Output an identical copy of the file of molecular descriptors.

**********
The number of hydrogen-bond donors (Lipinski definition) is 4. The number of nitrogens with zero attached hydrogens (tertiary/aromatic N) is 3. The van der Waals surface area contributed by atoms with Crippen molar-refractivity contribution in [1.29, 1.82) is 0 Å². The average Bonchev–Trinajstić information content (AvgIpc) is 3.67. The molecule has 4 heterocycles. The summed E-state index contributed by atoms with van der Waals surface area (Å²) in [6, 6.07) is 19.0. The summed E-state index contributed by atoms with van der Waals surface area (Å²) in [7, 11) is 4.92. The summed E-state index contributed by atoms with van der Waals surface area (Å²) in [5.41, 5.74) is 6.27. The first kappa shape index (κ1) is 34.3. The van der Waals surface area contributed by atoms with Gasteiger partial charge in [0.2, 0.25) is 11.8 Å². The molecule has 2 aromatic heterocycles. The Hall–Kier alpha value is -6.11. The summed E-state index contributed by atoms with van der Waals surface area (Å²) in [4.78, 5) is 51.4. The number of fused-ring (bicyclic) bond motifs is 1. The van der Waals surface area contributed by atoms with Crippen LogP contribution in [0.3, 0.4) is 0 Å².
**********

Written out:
The number of hydrogen-bond donors (Lipinski definition) is 4. The number of nitrogens with zero attached hydrogens (tertiary/aromatic N) is 3. The van der Waals surface area contributed by atoms with Crippen molar-refractivity contribution in [1.29, 1.82) is 0 Å². The average Bonchev–Trinajstić information content (AvgIpc) is 3.67. The molecule has 4 heterocycles. The summed E-state index contributed by atoms with van der Waals surface area (Å²) in [6, 6.07) is 19.0. The summed E-state index contributed by atoms with van der Waals surface area (Å²) in [7, 11) is 4.92. The summed E-state index contributed by atoms with van der Waals surface area (Å²) in [5.41, 5.74) is 6.27. The first kappa shape index (κ1) is 34.3. The van der Waals surface area contributed by atoms with Gasteiger partial charge in [0.2, 0.25) is 11.8 Å². The molecule has 2 aromatic heterocycles. The Hall–Kier alpha value is -6.11. The summed E-state index contributed by atoms with van der Waals surface area (Å²) in [4.78, 5) is 51.4. The number of fused-ring (bicyclic) bond motifs is 1. The van der Waals surface area contributed by atoms with Crippen LogP contribution in [0.3, 0.4) is 0 Å².